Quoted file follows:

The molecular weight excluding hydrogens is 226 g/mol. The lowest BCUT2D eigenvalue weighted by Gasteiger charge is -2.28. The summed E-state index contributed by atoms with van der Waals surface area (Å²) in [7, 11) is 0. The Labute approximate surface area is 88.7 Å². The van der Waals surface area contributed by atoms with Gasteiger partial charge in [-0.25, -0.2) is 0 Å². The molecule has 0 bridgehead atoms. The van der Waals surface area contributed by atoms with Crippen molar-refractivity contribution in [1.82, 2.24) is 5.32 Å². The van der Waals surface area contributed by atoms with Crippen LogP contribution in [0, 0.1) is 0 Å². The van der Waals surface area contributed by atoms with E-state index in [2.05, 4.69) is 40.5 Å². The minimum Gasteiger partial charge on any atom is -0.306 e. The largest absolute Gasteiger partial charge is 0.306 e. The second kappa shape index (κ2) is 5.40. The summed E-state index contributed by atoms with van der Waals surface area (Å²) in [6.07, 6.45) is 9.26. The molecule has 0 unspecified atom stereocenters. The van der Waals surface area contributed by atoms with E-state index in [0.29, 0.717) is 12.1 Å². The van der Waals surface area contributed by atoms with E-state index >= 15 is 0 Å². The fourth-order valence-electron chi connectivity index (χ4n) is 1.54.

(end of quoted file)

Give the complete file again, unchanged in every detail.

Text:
The molecular weight excluding hydrogens is 226 g/mol. The lowest BCUT2D eigenvalue weighted by Gasteiger charge is -2.28. The summed E-state index contributed by atoms with van der Waals surface area (Å²) in [7, 11) is 0. The Labute approximate surface area is 88.7 Å². The van der Waals surface area contributed by atoms with Gasteiger partial charge in [-0.25, -0.2) is 0 Å². The molecule has 0 bridgehead atoms. The van der Waals surface area contributed by atoms with Crippen molar-refractivity contribution in [1.82, 2.24) is 5.32 Å². The van der Waals surface area contributed by atoms with Crippen LogP contribution in [0, 0.1) is 0 Å². The van der Waals surface area contributed by atoms with E-state index in [2.05, 4.69) is 40.5 Å². The minimum Gasteiger partial charge on any atom is -0.306 e. The largest absolute Gasteiger partial charge is 0.306 e. The second kappa shape index (κ2) is 5.40. The summed E-state index contributed by atoms with van der Waals surface area (Å²) in [6.07, 6.45) is 9.26. The molecule has 0 unspecified atom stereocenters. The van der Waals surface area contributed by atoms with E-state index in [0.29, 0.717) is 12.1 Å². The van der Waals surface area contributed by atoms with E-state index >= 15 is 0 Å². The fourth-order valence-electron chi connectivity index (χ4n) is 1.54.